The city of Johannesburg is the most densely populated city in the Republic of South Africa. It is the economic and entertainment hub of the country and boasts the richest square mile in Africa, a posh and classy outskirt by the name of Sandton. A lot can be said about the city of gold.

Although car hijackings have come to be a thing of a national sport in the country in recent years, it was here in fact in these streets of Johannesburg where the first hijacking was recorded in 1995. It houses the biggest township in Africa, Soweto, which is home to the two biggest soccer teams in the country, Kaizer Chiefs and Orlando Pirates.

The city of Johannesburg is amongst the biggest but fairly new cities of the world coming into existence because of gold deposits discovered in the area in the late 1800s; it has an advanced transport system, world class airports, malls, mega malls, shopping centres, parks, amusement parks, a zoo, theatres, domes, stadiums and arenas. But with all of this beauty and development, opportunities and it being a world class city, Johannesburg is not only glitz and glamour; a less talked about Johannesburg exists. Johannesburg has a less lit side, a place where light and dark coexists in perfect harmony… downtown Jozi.

Downtown Johannesburg is the cities’ best kept secret. It is the part of Johannesburg that is not on the brochures. It is forgotten, there is not a lot of development here. Everything seems like its falling apart, the buildings, apartments and even the people. There is not a lot of recreation, the parks have become refuge for the homeless, there is literally a homeless person on every street corner and we have unfortunately and ignorantly become used to it. There are a lot of cracks around these parts with all kinds of pus flowing out of them, burst sewage pipes, druggies, kingpins, thugs and prostitutes and everything is completely done on the open with no fear of authorities whatsoever because you can only be a bad cop in downtown Johannesburg. The system has long been broken and police vans only show up to drug dens to pick up their “cold drinks”.

There are also varied theories amongst the residents on how this once lively part of the city came to be in the condition it’s in. Some blame it on the influx of Nigerians post-apartheid South Africa dealing drugs and running prostitution rings in places like Hillbrow and Yeoville rendering those areas the slums that we know of today. Some blame the increase of violent crimes on the inflow of Mozambican and Zimbabwean rebels smuggling their war weapons in the country after the end of those countries’ respective civil wars. Some white South Africans blame the deterioration of downtown Johannesburg on the native’s incompetence in governing himself. Racists have found a voice in the decline of this predominately black part of the city. It is not certain if the ruins were because of a single event or a particular group of people but some are confident that the government is to blame while others argue that most of the worsening buildings and flats in downtown Johannesburg are privately owned and are on the hands of white monopoly capital.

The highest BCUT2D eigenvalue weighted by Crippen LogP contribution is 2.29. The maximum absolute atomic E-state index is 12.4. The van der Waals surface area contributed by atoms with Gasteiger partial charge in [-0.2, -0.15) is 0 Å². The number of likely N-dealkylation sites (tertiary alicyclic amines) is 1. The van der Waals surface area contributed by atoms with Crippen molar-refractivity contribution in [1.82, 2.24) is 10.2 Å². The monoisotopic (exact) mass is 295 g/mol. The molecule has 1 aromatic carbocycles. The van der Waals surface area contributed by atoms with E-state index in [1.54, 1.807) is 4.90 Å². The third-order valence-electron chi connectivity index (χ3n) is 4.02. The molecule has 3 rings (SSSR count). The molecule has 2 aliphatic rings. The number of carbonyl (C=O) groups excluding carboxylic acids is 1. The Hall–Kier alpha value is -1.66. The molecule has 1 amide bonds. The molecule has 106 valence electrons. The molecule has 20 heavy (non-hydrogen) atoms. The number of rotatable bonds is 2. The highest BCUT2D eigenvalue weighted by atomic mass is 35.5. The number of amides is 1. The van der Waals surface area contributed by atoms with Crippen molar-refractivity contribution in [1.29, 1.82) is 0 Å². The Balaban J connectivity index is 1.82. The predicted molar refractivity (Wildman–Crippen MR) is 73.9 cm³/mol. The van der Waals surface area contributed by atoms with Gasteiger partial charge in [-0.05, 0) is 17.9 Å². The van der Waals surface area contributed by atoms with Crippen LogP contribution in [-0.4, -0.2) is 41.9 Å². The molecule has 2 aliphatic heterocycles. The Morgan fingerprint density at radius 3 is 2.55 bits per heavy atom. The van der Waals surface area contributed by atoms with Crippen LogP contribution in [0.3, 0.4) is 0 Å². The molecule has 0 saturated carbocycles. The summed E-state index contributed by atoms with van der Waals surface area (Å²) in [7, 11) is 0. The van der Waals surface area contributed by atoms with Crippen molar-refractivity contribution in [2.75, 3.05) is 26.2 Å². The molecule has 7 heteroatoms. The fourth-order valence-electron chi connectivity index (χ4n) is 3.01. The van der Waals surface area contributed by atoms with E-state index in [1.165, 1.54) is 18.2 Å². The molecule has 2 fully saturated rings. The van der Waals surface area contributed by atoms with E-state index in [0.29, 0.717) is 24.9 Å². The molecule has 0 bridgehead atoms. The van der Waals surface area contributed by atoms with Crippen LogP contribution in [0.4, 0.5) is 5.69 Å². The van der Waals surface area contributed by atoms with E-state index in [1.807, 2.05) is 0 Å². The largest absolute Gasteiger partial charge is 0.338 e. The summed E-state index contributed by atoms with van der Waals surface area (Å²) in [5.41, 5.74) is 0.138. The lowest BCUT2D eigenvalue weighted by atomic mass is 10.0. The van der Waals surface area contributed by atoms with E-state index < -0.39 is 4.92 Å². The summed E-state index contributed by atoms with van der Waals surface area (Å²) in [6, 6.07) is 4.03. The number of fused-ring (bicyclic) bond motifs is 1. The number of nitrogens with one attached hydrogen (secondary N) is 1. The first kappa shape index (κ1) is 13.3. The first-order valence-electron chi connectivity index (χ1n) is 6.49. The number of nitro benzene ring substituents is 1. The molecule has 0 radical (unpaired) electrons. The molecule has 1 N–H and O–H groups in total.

I personally feel like the conversation is distorted. The discussion should try point out the injustices generations had to endure to its extreme forms, subpar education, restrictions to facilities, institutional racism, no libraries so no books to get information from. The intelligent were reduced to freedom fighters then graduated to statesmen after serving lengthy sentences in Robben Island dorm rooms. Families were broken apart when heads of households were displaced by either being cheap labour in coal or gold mines miles away from their families or were exiled in foreign lands for defying the laws of the day rendering generations upon generations fatherless. People of colour should not be subjected to such living conditions in this country twenty three years after democracy.

The question still remains, why is the government incompetent in keeping this vital part of Johannesburg safe and clean? But my question is this one, is this incompetency in governing and maintaining of this particular part of Johannesburg by the current government a result of all these past injustices? How does one even begin to teach a group of liberators who spent a great part of their lives behind bars to govern a country, a new democracy at that? Downtown Johannesburg is not the way it is because of the arrival of foreigners or a single event or occurrence. Downtown Johannesburg exists because of the past and its prejudices. It is a physical monument of our segregated past, a result of apartheid and is a clear substantiation of the deprivation of knowledge and opportunities and the effects it can have years after those inequalities are ratified.